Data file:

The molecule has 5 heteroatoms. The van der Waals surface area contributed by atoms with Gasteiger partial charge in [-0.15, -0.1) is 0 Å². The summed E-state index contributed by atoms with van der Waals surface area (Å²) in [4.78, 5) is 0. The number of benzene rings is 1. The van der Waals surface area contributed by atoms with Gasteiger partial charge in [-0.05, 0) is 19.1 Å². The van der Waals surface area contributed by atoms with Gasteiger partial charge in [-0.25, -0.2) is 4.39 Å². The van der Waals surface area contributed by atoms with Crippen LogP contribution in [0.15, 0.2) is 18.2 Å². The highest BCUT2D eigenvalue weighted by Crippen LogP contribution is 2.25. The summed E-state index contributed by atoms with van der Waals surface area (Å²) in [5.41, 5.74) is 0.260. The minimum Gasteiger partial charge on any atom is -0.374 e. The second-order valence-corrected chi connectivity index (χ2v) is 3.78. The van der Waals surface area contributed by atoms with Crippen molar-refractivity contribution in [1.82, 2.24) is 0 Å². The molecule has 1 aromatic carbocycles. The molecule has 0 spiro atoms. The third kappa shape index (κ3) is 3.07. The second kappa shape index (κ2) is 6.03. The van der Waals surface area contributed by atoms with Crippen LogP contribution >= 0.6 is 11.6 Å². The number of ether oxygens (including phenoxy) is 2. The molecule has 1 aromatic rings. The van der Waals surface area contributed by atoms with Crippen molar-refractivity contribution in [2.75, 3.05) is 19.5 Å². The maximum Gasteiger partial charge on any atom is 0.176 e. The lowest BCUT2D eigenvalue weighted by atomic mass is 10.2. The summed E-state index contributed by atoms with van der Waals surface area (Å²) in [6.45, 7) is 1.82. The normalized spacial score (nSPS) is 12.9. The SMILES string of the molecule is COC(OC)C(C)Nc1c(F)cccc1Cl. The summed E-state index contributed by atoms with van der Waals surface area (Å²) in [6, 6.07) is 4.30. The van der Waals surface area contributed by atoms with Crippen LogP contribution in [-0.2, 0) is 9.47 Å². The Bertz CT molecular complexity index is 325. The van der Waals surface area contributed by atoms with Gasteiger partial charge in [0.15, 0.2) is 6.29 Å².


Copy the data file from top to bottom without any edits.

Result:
The molecule has 5 heteroatoms. The van der Waals surface area contributed by atoms with Gasteiger partial charge in [-0.15, -0.1) is 0 Å². The summed E-state index contributed by atoms with van der Waals surface area (Å²) in [4.78, 5) is 0. The number of benzene rings is 1. The van der Waals surface area contributed by atoms with Gasteiger partial charge in [-0.05, 0) is 19.1 Å². The van der Waals surface area contributed by atoms with Gasteiger partial charge in [-0.25, -0.2) is 4.39 Å². The van der Waals surface area contributed by atoms with Crippen LogP contribution in [0.15, 0.2) is 18.2 Å². The highest BCUT2D eigenvalue weighted by Crippen LogP contribution is 2.25. The summed E-state index contributed by atoms with van der Waals surface area (Å²) in [5.41, 5.74) is 0.260. The minimum Gasteiger partial charge on any atom is -0.374 e. The second-order valence-corrected chi connectivity index (χ2v) is 3.78. The van der Waals surface area contributed by atoms with Crippen molar-refractivity contribution in [1.82, 2.24) is 0 Å². The molecule has 1 aromatic carbocycles. The molecule has 0 spiro atoms. The third kappa shape index (κ3) is 3.07. The second kappa shape index (κ2) is 6.03. The van der Waals surface area contributed by atoms with Crippen LogP contribution >= 0.6 is 11.6 Å². The number of ether oxygens (including phenoxy) is 2. The molecule has 1 aromatic rings. The van der Waals surface area contributed by atoms with Crippen molar-refractivity contribution in [2.75, 3.05) is 19.5 Å². The maximum Gasteiger partial charge on any atom is 0.176 e. The lowest BCUT2D eigenvalue weighted by atomic mass is 10.2. The summed E-state index contributed by atoms with van der Waals surface area (Å²) in [6.45, 7) is 1.82. The normalized spacial score (nSPS) is 12.9. The SMILES string of the molecule is COC(OC)C(C)Nc1c(F)cccc1Cl. The summed E-state index contributed by atoms with van der Waals surface area (Å²) in [6, 6.07) is 4.30. The van der Waals surface area contributed by atoms with Crippen LogP contribution in [-0.2, 0) is 9.47 Å². The Bertz CT molecular complexity index is 325. The van der Waals surface area contributed by atoms with Gasteiger partial charge in [0.15, 0.2) is 6.29 Å².